Gay Conversion Therapy Headed for Supreme Court

Gay Conversion Therapy Headed for Supreme Court The lawfulness of gay conversion therapy could headed to the United States Supreme Court for a decision.

Last week, the U.S. Court of Appeals for the Ninth Circuit, which governs appeals for cases arising out of many western states, including California, affirmed a California law that banned “gay conversion therapy,” which prevents counselors and psychologists from trying to change the sexuality of a minor child.

 Liberty Counsel, which represents the conservative groups seeking to overturn the law,  has stated it will ask the Supreme Court to review the case.  Liberty Counsel has filed two similar cases on change therapy in New Jersey after New Jersey passed a similar law  banning state-licensed counselors from trying to help children under 18 reduce or eliminate same-sex attraction.

Similar bills have been proposed in Massachusetts, Maryland, New York, Virginia and Washington.

$1 Million to be Paid in “Casual Pepper Spray” UC-Davis Lawsuit

$1 Million to be Paid in Casual Pepper Spray UC Davis Lawsuit

$1 Million Awarded to Victims of Pepper Spray

A California federal judge has approved the $1 million settlement of the lawsuit brought against University of California – Davis by students who were the victims of the shocking “casual pepper spray” incident at the Occupy protests that took place on the campus back in November 2011.  The students were videotaped being saturated with pepper spray at close range by UC Davis police officer John Pike, as they sat on the ground with their hands under their seats.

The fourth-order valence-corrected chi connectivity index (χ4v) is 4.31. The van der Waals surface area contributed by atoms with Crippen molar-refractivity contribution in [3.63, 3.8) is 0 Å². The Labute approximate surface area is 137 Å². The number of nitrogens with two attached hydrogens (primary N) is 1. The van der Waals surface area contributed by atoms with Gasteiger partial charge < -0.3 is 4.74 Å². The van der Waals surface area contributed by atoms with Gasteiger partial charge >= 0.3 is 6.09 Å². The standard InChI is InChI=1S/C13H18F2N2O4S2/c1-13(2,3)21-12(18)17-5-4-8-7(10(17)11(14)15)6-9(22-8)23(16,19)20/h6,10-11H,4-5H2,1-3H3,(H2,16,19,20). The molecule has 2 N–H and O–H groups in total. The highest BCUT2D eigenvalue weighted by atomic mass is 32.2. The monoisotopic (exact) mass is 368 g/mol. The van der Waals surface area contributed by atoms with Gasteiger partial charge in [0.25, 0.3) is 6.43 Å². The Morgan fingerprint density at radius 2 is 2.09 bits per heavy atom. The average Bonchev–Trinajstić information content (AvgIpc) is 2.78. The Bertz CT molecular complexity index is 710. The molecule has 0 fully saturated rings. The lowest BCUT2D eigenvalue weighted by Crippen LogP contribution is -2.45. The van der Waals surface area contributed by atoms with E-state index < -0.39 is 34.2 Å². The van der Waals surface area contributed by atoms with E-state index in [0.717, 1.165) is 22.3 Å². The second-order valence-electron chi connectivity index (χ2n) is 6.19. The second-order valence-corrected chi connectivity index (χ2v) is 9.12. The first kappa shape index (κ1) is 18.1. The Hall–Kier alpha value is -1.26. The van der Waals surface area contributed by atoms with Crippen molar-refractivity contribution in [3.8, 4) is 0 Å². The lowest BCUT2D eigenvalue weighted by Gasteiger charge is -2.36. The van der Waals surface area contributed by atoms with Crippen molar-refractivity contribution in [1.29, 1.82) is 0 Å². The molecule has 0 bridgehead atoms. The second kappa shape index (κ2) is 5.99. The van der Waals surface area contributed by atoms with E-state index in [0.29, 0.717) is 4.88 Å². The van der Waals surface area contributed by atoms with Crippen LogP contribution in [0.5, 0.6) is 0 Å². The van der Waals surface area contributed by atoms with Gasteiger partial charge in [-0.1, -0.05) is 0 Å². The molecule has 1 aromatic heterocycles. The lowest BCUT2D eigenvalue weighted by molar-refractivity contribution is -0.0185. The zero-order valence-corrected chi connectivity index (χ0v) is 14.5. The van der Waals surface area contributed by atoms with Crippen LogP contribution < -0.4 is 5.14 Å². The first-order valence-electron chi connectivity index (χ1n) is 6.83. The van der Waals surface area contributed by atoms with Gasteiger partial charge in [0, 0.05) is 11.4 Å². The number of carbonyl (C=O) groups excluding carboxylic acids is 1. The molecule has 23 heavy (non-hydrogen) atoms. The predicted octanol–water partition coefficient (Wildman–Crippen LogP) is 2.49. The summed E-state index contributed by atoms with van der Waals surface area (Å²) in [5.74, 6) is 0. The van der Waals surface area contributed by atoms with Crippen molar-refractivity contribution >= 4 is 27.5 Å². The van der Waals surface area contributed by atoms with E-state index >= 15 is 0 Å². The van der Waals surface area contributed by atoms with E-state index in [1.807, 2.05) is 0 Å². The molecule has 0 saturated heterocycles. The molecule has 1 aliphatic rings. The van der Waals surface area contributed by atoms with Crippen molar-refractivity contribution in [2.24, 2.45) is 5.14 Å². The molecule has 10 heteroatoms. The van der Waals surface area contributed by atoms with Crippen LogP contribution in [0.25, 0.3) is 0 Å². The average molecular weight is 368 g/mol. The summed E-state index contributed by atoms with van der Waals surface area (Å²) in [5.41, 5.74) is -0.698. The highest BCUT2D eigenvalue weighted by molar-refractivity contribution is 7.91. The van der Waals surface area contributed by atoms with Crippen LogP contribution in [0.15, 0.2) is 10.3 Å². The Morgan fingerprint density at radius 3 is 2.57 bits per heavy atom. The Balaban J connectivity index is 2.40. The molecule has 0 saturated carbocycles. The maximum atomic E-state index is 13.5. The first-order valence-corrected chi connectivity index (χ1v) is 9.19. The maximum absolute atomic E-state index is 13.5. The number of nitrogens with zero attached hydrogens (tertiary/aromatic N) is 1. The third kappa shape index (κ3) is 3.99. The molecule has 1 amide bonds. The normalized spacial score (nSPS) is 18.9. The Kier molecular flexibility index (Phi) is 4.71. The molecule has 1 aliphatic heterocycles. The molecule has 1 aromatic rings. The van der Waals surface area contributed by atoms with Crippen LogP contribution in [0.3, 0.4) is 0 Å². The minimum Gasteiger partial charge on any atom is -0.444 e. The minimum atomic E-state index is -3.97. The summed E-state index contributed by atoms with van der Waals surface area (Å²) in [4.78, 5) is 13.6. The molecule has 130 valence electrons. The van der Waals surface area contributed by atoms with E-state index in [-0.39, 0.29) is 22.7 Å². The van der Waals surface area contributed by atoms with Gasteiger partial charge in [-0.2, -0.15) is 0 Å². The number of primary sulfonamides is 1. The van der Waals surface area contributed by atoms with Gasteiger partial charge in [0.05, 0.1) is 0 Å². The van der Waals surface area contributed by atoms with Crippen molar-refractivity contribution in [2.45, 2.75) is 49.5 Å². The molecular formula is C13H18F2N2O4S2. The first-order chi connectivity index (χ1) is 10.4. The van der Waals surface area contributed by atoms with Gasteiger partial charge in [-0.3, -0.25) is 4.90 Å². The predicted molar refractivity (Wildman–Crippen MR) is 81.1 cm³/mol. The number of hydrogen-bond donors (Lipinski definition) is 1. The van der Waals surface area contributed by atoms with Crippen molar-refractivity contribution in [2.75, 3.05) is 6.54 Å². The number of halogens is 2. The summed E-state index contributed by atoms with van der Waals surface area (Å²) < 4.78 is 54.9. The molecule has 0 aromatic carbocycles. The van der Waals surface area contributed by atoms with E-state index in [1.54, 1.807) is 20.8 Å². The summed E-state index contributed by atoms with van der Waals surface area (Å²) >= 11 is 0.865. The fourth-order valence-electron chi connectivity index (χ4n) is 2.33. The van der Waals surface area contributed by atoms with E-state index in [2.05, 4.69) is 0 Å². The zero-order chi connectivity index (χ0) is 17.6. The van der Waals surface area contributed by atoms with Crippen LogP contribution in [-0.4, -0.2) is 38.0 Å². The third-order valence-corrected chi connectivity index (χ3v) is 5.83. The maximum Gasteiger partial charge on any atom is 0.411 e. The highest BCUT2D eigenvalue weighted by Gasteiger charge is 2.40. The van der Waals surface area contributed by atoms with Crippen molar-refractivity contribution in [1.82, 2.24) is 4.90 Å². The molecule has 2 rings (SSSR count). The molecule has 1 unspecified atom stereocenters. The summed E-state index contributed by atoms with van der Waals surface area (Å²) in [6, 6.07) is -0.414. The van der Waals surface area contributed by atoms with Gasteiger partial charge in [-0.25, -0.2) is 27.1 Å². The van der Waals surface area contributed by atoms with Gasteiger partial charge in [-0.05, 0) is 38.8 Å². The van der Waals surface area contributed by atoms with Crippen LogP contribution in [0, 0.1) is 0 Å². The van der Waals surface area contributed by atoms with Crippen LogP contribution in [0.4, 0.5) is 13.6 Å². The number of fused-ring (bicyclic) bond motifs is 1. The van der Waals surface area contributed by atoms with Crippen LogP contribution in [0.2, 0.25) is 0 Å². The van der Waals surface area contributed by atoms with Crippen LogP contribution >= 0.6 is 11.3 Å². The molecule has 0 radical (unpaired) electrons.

According to the ACLU, “What happened on November 18 was among the worst examples of police violence against student demonstrators that we’ve seen in a generation. The early resolution to this lawsuit means that the students can begin the process of moving on and we can work with the University to ensure that nothing like this ever happens again at the University of California.”

In the wake of the incident, UC-Davis formed a task force to investigate the incident and analyze the police officers’r esponse to the protests.  Their report stated that “The pepper spraying incident that took place on November 18, 2011 should and could have been prevented,” and determined that the police force as well as University administration were all responsible for poor handling of the incident.

As part of the settlement:

  • $730,000 will be paid to the students who were arrested and pepper-sprayed;
  • $250,000 will be paid to the attorneys for fees and costs;
  • $20,000 will be paid to the ACLU for future work with UC-Davis to develop new policies on student demonstrations, crowed management, and the use of force;
  • $100,000 has been set aside to compensate other students or individuals who were pepper-sprayed or wrongfully arrested;
  • A formal written apology will be made by the UC-Davis Chancellor to each student or alumni who was pepper-sprayed or arrested;
  • UC-Davis will assist students who were negatively affected in their academic performance to apply for an academic records adjustment.


5670 Wilshire Blvd. - 18th Floor
Los Angeles, CA 90036
PHONE: 213.403.0130
FAX: 213.986.3485

468 N. Camden Drive, Suite 200
Beverly HIlls, CA 90210
PHONE: 213.403.0130
FAX: 213.986.3485


April 2014
« Mar